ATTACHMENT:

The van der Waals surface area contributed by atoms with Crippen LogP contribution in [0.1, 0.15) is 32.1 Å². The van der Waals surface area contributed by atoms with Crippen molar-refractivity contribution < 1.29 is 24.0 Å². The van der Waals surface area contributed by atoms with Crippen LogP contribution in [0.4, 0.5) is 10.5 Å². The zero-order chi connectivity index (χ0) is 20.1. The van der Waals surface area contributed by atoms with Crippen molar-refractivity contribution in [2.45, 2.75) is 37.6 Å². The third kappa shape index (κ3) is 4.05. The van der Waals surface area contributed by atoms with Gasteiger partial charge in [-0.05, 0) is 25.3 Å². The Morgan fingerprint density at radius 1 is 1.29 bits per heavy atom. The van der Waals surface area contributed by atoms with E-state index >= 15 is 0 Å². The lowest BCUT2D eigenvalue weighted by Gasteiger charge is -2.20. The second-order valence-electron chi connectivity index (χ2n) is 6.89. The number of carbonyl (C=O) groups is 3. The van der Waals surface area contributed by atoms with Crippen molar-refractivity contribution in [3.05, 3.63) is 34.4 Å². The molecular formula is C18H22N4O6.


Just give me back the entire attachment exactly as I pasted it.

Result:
The van der Waals surface area contributed by atoms with Crippen LogP contribution in [0.1, 0.15) is 32.1 Å². The van der Waals surface area contributed by atoms with Crippen molar-refractivity contribution < 1.29 is 24.0 Å². The van der Waals surface area contributed by atoms with Crippen LogP contribution in [0.4, 0.5) is 10.5 Å². The zero-order chi connectivity index (χ0) is 20.1. The van der Waals surface area contributed by atoms with Crippen molar-refractivity contribution in [2.45, 2.75) is 37.6 Å². The third kappa shape index (κ3) is 4.05. The van der Waals surface area contributed by atoms with Gasteiger partial charge in [-0.05, 0) is 25.3 Å². The Morgan fingerprint density at radius 1 is 1.29 bits per heavy atom. The van der Waals surface area contributed by atoms with E-state index >= 15 is 0 Å². The lowest BCUT2D eigenvalue weighted by Gasteiger charge is -2.20. The second-order valence-electron chi connectivity index (χ2n) is 6.89. The number of carbonyl (C=O) groups is 3. The van der Waals surface area contributed by atoms with Crippen molar-refractivity contribution in [3.05, 3.63) is 34.4 Å². The molecular formula is C18H22N4O6.